The last signal for me that the big picture is all about connecting the dots is Google and Apple’s immense hunger for in-house and health data points, as was illustrated by the announcements surrounding WWDC and Google I/O as well as Google’s multibillion dollar acquisition of Nest. All in all, we can say we are on track to get the data collected, activated and monetized to finally deliver a better synced and more efficient world economy with less waste in production and communication than we have today. I know it’s going too far to say that Tesco’s buy of Sociomantic has anything to do with the worldwide sustainability trend, but it’s a step in the right direction.

What Other Industries are Next to Bring Adtech In House?

Our Predictions:

  1. FMCG will let the retail companies do this and finally dedicate all their media investments to these companies and their adtech.
  2. Telco will understand that their business model needs to move into data collection and distribution and that they need to monetize their harvested data into solutions as payments.
  3. Travel understands the urgency of adtech adoption since they were the industry who invented revenue management systems and loyalty programs.
  4. Auto has already started to take their own direction. 
  5. Finance understands best what their move should be but will be delayed with internal security policies, politics and privacy questions.
  6. Cable television will be more adtech as TV goes programmatic.

These sort of companies are sitting on heaps of data that when hyper segmented, provide deep customer insights. Merging customer relationship management data (CRM) or revenue management systems (RMS)  with programmatic marketing algorithms, allows retailers to optimize on business specific KPIs far beyond that of standard retargeting campaigns.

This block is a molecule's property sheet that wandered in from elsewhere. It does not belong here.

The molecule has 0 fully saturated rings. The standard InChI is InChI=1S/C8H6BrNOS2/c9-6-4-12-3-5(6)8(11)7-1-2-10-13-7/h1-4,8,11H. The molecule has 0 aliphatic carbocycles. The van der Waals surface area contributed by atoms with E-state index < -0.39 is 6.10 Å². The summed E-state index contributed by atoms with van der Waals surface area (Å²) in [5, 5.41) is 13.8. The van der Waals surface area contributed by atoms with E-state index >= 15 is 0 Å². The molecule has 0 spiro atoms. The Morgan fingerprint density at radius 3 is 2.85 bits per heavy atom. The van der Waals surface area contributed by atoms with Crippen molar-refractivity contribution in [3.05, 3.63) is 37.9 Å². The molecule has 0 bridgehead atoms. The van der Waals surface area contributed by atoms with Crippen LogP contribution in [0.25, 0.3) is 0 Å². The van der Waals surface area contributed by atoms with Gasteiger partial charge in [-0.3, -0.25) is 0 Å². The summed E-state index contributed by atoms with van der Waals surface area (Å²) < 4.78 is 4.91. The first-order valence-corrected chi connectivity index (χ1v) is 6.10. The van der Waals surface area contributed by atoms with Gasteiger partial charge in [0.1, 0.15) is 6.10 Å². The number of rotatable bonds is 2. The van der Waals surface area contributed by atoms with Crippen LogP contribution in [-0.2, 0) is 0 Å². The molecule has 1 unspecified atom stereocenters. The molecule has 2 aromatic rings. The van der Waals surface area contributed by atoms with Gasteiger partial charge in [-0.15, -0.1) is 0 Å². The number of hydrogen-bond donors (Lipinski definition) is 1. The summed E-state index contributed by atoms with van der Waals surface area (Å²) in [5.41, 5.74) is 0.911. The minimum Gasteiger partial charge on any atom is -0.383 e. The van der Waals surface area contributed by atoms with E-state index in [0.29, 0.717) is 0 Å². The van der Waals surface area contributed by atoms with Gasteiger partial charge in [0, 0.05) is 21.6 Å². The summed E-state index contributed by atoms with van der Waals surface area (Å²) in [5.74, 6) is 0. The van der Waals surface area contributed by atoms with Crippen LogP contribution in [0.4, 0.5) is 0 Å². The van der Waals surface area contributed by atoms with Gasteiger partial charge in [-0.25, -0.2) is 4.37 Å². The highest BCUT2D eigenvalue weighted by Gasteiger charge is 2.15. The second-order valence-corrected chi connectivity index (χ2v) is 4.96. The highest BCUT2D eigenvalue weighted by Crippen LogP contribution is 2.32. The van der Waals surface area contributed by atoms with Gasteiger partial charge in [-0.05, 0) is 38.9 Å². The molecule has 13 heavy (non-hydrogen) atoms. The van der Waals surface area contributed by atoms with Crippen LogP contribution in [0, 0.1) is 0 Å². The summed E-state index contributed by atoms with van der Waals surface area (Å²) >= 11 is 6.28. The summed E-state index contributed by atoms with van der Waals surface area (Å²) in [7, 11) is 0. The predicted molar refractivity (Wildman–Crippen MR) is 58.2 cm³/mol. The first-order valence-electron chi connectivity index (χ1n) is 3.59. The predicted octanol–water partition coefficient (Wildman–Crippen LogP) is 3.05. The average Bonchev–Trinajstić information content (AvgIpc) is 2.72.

These technologies allow for companies to link the supply of their business with the demands of their customers to combine the right offer with their existing inventory. This effectively eliminates waste and makes companies more efficient, all the while boosting revenue and incremental sales.

All of this is just the beginning of a brave new digital world. The Adchemy and Sociomantic deals have opened up a whole new avenue of possibilities for ad-tech M&As. We’ll undoubtedly see a number of acquisitions throughout this year and into 2015 and the online ad world will be far better off because of it.

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Got a question or comment – tweet Mendel @MendelSenf or comment on Twitter, Facebook or LinkedIN.

Mendel Senf

Mendel Senf

Mendel Senf, co-founder & chief revenue officer of Yieldr, is an ad-tech entrepreneur with over a decade’s worth of experience within the online marketing industry. Mendel co-founded Yieldr in 2008. As CRO he is responsible for general management and all commercial operations within Yieldr. He holds a degree in Business Administration and previously worked at the performance marketing network, zanox.